Press Release from Family Research Council
FOR IMMEDIATE RELEASE
June 26, 1997
CONTACT: Kristin Hansen, (202) 393-2100
COURT REAFFIRMS GOVERNMENT'S INTEREST IN PROTECTING CHILDREN FROM PORN, BUT STRIKES CDA AS TOO BROAD
WASHINGTON, D.C. -- "Today's ruling means that pornographers can open their doors to children on the Internet. But pornographers beware: this will not be the last word on protecting children from your corrupting influence," Family Research Council Legal Policy Director Cathy Cleaver said Thursday. "While Reno v. ACLU said that the specific provisions of the CDA are too broad, the Court also said that more narrowly tailored provisions could be upheld."
Cleaver made her comments as the Supreme Court issued its ruling striking down the Communications Decency Act (CDA). Cleaver continued, "Parents still have no legal recourse to protect their children from being sent a Penthouse centerfold. This is not good news for the thousands of families who discover every day that their children have accessed offensive and disgusting material on the internet.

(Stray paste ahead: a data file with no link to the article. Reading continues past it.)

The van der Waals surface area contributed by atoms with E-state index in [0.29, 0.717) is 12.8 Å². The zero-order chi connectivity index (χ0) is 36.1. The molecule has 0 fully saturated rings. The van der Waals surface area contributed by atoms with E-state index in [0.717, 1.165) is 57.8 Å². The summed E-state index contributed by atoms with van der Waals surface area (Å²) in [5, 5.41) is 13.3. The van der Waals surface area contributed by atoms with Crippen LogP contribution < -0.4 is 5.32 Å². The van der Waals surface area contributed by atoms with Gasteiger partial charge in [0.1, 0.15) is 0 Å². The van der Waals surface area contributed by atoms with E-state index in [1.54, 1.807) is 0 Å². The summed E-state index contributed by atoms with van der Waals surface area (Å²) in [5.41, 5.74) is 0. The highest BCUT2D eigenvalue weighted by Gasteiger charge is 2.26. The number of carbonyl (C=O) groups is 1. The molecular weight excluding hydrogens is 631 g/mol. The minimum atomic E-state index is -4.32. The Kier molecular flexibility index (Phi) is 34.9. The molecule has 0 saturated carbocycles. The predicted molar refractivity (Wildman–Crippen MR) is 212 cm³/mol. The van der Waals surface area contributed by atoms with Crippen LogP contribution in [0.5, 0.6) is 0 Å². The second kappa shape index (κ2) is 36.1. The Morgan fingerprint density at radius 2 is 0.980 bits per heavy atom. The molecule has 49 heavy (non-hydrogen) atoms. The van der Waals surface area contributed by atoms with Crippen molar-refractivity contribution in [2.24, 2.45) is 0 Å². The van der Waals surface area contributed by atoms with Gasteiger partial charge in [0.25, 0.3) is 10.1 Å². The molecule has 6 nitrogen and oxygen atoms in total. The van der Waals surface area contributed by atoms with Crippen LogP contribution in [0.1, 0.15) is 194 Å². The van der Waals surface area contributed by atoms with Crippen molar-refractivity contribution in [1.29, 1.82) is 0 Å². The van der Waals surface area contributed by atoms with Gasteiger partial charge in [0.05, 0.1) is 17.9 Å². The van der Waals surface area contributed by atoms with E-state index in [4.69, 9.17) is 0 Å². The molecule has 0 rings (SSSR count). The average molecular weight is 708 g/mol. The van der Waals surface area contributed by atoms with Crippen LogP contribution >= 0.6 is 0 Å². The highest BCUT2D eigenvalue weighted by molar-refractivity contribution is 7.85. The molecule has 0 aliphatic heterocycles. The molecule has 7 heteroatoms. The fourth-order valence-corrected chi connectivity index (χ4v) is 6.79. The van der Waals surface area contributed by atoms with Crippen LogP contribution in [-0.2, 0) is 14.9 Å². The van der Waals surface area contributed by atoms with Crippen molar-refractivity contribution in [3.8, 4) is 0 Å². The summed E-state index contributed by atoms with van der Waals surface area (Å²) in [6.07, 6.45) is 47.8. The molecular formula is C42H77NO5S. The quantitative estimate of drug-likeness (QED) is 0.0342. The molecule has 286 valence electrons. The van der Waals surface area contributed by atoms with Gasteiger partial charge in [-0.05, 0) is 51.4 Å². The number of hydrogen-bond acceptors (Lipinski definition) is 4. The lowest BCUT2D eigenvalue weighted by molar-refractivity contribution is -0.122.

"At the same time, the Court has opened the door to new legislation protection children. Americans should urge Congress to take another look at the issue and draft a more narrowly defined statute.
"But now, the flood gates remain open to purveyors of smut. With no legal liability for those who pursue children with graphic images and language on the internet, we need to act fast and firmly to ensure that our country does not give pornographers special rights."
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